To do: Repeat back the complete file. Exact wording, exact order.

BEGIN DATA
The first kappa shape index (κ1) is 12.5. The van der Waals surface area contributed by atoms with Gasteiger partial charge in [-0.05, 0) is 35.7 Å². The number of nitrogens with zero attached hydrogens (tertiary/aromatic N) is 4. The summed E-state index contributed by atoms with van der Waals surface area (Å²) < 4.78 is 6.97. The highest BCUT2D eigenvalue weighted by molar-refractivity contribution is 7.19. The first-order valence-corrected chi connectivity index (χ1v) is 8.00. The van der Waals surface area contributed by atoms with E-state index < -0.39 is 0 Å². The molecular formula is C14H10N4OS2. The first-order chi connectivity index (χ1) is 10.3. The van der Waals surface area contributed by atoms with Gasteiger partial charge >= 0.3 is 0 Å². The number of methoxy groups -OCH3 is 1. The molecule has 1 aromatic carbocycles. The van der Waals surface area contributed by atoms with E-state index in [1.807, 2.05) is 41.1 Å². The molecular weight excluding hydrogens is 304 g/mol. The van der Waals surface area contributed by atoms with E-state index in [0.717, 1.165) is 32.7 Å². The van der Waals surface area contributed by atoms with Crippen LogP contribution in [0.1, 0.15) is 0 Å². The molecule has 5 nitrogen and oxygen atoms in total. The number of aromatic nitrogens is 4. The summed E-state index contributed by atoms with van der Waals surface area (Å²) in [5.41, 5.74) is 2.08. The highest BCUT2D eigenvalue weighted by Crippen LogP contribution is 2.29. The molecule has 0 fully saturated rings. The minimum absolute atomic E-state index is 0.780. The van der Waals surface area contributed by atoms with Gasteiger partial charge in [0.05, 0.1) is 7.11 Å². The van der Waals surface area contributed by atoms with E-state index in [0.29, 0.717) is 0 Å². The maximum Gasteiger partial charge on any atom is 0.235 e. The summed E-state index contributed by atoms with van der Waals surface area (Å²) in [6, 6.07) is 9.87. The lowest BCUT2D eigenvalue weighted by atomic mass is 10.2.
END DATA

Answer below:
The first kappa shape index (κ1) is 12.5. The van der Waals surface area contributed by atoms with Gasteiger partial charge in [-0.05, 0) is 35.7 Å². The number of nitrogens with zero attached hydrogens (tertiary/aromatic N) is 4. The summed E-state index contributed by atoms with van der Waals surface area (Å²) < 4.78 is 6.97. The highest BCUT2D eigenvalue weighted by molar-refractivity contribution is 7.19. The first-order valence-corrected chi connectivity index (χ1v) is 8.00. The van der Waals surface area contributed by atoms with E-state index < -0.39 is 0 Å². The molecular formula is C14H10N4OS2. The first-order chi connectivity index (χ1) is 10.3. The van der Waals surface area contributed by atoms with Gasteiger partial charge >= 0.3 is 0 Å². The number of methoxy groups -OCH3 is 1. The molecule has 1 aromatic carbocycles. The van der Waals surface area contributed by atoms with E-state index in [1.807, 2.05) is 41.1 Å². The molecular weight excluding hydrogens is 304 g/mol. The van der Waals surface area contributed by atoms with E-state index in [0.717, 1.165) is 32.7 Å². The van der Waals surface area contributed by atoms with Crippen LogP contribution in [0.1, 0.15) is 0 Å². The molecule has 5 nitrogen and oxygen atoms in total. The number of aromatic nitrogens is 4. The summed E-state index contributed by atoms with van der Waals surface area (Å²) in [5.41, 5.74) is 2.08. The highest BCUT2D eigenvalue weighted by Crippen LogP contribution is 2.29. The molecule has 0 fully saturated rings. The minimum absolute atomic E-state index is 0.780. The van der Waals surface area contributed by atoms with Gasteiger partial charge in [0.05, 0.1) is 7.11 Å². The van der Waals surface area contributed by atoms with E-state index in [0.29, 0.717) is 0 Å². The maximum Gasteiger partial charge on any atom is 0.235 e. The summed E-state index contributed by atoms with van der Waals surface area (Å²) in [6, 6.07) is 9.87. The lowest BCUT2D eigenvalue weighted by atomic mass is 10.2.